By Joseph Staszewski
Stephanie Taibe has played volleyball at different levels, venues and now countries in her career, but she is ready to put some of that behind her to coach her alma mater.
The former Mary Louis standout will give up her senior season at Hunter College to take over the Hilltoppers girls’ volleyball team this fall. Taibe replaces Sylwia Schober, who left after five seasons to focus on family with her second child on the way.
She decided she is ready for the next stage in her career after representing the United States with a semi-pro team in Europe this summer. Taibe played in 32 of Hunter’s 34 games last season.
“It was very difficult for me to make the decision,” Taibe said. “It took me a little while to accept the offer, solely for that reason. However, I feel like I got everything out of my experience as a player and I was just interested in being on the other side of it now as a coach.”
A talk with Mary Louis Athletic director Joe Lewinger brought back memories of her time at TMLA, where the middle and outside hitter was an All-City honorable mention selection by the New York Post as a senior.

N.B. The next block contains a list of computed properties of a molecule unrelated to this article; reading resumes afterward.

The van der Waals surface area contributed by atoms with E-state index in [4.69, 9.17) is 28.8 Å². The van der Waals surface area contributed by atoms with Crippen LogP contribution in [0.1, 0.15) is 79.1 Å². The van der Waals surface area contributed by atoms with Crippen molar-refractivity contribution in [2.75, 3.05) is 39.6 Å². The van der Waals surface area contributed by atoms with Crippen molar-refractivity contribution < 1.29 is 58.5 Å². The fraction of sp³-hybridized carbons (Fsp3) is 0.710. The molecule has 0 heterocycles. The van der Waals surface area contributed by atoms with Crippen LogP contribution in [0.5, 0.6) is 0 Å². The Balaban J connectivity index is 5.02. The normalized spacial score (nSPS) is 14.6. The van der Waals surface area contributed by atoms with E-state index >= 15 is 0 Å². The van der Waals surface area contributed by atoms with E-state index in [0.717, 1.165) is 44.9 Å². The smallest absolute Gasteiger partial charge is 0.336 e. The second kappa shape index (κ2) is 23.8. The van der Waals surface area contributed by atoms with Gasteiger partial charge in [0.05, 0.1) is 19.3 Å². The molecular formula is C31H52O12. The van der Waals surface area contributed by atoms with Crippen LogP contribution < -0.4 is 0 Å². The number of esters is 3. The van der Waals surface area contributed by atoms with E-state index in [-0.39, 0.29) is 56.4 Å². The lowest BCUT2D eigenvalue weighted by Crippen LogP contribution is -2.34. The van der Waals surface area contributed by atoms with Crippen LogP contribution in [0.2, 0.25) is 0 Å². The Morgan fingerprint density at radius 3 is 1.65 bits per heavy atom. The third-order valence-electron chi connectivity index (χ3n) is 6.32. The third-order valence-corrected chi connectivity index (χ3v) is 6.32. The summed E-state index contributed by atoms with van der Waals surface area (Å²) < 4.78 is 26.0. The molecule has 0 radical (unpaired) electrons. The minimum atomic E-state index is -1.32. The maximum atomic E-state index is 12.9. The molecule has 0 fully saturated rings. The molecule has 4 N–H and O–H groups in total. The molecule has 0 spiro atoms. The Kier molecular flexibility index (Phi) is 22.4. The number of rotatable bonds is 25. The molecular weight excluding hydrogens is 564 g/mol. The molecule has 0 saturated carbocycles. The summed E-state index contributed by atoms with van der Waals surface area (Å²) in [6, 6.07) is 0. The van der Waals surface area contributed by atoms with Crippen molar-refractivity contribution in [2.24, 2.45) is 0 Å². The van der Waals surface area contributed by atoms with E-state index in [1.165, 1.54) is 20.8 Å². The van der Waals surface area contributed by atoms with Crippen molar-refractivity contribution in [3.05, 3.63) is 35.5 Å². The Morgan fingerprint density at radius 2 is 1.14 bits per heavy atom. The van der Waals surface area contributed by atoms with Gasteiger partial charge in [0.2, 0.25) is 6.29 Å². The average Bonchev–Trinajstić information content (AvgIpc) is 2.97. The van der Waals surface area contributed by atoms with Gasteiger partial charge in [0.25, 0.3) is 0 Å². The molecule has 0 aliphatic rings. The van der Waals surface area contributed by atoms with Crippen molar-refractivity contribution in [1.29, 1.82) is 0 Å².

“I thought it would be great to come back to be a part of the Mary Louis community again,” Taibe said.
She was exactly the type of candidate Lewinger was looking for despite her lack of coaching experience. He has watched Mary Louis alums Joann Arbitello, Ellen Lynch and Toni Anne Campuzano have positive effects on the basketball, swimming and softball programs and the coach was hoping to find another grad to do the same with volleyball.
“I wanted to follow that same formula,” Lewinger said. “Let’s have someone who used to be immersed in this environment as a player, bring back that passion.”
He and Taibe understand there will be a learning curve for her this season. She knows she has not been a traditional coach, but believes she understands what it takes to be a leader from her playing days, helping out coaches here and there and running a junior ocean lifeguard camp for six years. Taibe is also studying to be a personal trainer, so giving proper instructions comes easy.
“From the volleyball skill development standpoint, I think she is right there and I think she has a lot of good ideas,” Lewinger said.
Taibe hopes to bring the same passion and enthusiasm she played with to coaching and have it rub off on her kids as she tries to move TMLA back up the ladder of a tough CHSAA Brooklyn/Queens Division I league. She was the one always seen jumping around, she said. Now she is ready to leap to the next stage of her career at a familiar place.
‘To get a little taste of what I grew up with is going to be an experience,” Taibe said. “I’m excited for it.”